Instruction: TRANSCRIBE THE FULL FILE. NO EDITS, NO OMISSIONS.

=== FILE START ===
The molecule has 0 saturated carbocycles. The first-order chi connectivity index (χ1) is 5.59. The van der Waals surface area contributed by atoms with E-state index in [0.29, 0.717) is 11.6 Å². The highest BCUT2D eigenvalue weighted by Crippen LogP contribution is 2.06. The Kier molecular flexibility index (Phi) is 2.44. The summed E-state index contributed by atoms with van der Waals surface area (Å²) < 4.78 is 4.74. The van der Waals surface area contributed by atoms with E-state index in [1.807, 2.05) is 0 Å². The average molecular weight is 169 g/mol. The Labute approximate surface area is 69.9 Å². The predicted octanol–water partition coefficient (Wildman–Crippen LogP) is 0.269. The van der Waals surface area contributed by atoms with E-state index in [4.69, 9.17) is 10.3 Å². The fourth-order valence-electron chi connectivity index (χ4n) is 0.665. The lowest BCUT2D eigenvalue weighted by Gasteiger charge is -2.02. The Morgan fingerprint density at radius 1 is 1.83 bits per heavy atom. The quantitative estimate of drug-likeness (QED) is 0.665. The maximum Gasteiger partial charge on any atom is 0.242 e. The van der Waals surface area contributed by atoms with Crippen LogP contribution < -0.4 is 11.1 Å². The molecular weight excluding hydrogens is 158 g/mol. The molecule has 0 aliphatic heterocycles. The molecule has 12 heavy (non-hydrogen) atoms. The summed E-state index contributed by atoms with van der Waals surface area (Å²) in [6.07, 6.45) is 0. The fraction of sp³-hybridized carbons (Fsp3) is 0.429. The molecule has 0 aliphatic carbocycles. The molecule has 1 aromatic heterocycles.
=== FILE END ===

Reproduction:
The molecule has 0 saturated carbocycles. The first-order chi connectivity index (χ1) is 5.59. The van der Waals surface area contributed by atoms with E-state index in [0.29, 0.717) is 11.6 Å². The highest BCUT2D eigenvalue weighted by Crippen LogP contribution is 2.06. The Kier molecular flexibility index (Phi) is 2.44. The summed E-state index contributed by atoms with van der Waals surface area (Å²) < 4.78 is 4.74. The van der Waals surface area contributed by atoms with E-state index in [1.807, 2.05) is 0 Å². The average molecular weight is 169 g/mol. The Labute approximate surface area is 69.9 Å². The predicted octanol–water partition coefficient (Wildman–Crippen LogP) is 0.269. The van der Waals surface area contributed by atoms with E-state index in [4.69, 9.17) is 10.3 Å². The fourth-order valence-electron chi connectivity index (χ4n) is 0.665. The lowest BCUT2D eigenvalue weighted by Gasteiger charge is -2.02. The Morgan fingerprint density at radius 1 is 1.83 bits per heavy atom. The quantitative estimate of drug-likeness (QED) is 0.665. The maximum Gasteiger partial charge on any atom is 0.242 e. The van der Waals surface area contributed by atoms with Crippen LogP contribution < -0.4 is 11.1 Å². The molecular weight excluding hydrogens is 158 g/mol. The molecule has 0 aliphatic heterocycles. The molecule has 12 heavy (non-hydrogen) atoms. The summed E-state index contributed by atoms with van der Waals surface area (Å²) in [6.07, 6.45) is 0. The fraction of sp³-hybridized carbons (Fsp3) is 0.429. The molecule has 0 aliphatic carbocycles. The molecule has 1 aromatic heterocycles.